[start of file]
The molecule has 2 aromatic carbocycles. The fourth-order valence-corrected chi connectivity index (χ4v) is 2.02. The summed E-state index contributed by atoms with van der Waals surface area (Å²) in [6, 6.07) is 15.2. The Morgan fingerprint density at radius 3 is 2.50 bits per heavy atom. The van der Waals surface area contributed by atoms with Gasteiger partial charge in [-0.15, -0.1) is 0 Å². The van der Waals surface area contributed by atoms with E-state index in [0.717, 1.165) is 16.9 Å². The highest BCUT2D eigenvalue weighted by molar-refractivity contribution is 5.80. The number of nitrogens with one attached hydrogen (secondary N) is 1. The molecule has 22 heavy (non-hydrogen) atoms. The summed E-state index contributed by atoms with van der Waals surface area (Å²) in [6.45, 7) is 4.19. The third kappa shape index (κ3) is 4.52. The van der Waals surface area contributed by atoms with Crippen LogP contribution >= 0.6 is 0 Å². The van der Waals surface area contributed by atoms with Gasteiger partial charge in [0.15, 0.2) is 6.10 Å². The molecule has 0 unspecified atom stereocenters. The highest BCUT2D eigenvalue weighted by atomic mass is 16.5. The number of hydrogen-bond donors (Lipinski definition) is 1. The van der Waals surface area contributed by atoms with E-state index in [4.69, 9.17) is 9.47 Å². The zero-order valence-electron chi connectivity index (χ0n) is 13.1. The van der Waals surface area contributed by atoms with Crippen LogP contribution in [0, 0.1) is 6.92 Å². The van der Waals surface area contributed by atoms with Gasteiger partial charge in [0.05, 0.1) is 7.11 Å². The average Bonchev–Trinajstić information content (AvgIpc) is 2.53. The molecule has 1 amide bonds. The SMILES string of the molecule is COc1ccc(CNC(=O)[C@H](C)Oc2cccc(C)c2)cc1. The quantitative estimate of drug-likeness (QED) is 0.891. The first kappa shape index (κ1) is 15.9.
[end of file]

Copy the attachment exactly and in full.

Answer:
The molecule has 2 aromatic carbocycles. The fourth-order valence-corrected chi connectivity index (χ4v) is 2.02. The summed E-state index contributed by atoms with van der Waals surface area (Å²) in [6, 6.07) is 15.2. The Morgan fingerprint density at radius 3 is 2.50 bits per heavy atom. The van der Waals surface area contributed by atoms with Gasteiger partial charge in [-0.15, -0.1) is 0 Å². The van der Waals surface area contributed by atoms with E-state index in [0.717, 1.165) is 16.9 Å². The highest BCUT2D eigenvalue weighted by molar-refractivity contribution is 5.80. The number of nitrogens with one attached hydrogen (secondary N) is 1. The molecule has 22 heavy (non-hydrogen) atoms. The summed E-state index contributed by atoms with van der Waals surface area (Å²) in [6.45, 7) is 4.19. The third kappa shape index (κ3) is 4.52. The van der Waals surface area contributed by atoms with Crippen LogP contribution >= 0.6 is 0 Å². The van der Waals surface area contributed by atoms with Gasteiger partial charge in [0.15, 0.2) is 6.10 Å². The molecule has 0 unspecified atom stereocenters. The highest BCUT2D eigenvalue weighted by atomic mass is 16.5. The number of hydrogen-bond donors (Lipinski definition) is 1. The van der Waals surface area contributed by atoms with E-state index in [4.69, 9.17) is 9.47 Å². The zero-order valence-electron chi connectivity index (χ0n) is 13.1. The van der Waals surface area contributed by atoms with Crippen LogP contribution in [0, 0.1) is 6.92 Å². The van der Waals surface area contributed by atoms with Gasteiger partial charge in [0.05, 0.1) is 7.11 Å². The average Bonchev–Trinajstić information content (AvgIpc) is 2.53. The molecule has 1 amide bonds. The SMILES string of the molecule is COc1ccc(CNC(=O)[C@H](C)Oc2cccc(C)c2)cc1. The quantitative estimate of drug-likeness (QED) is 0.891. The first kappa shape index (κ1) is 15.9.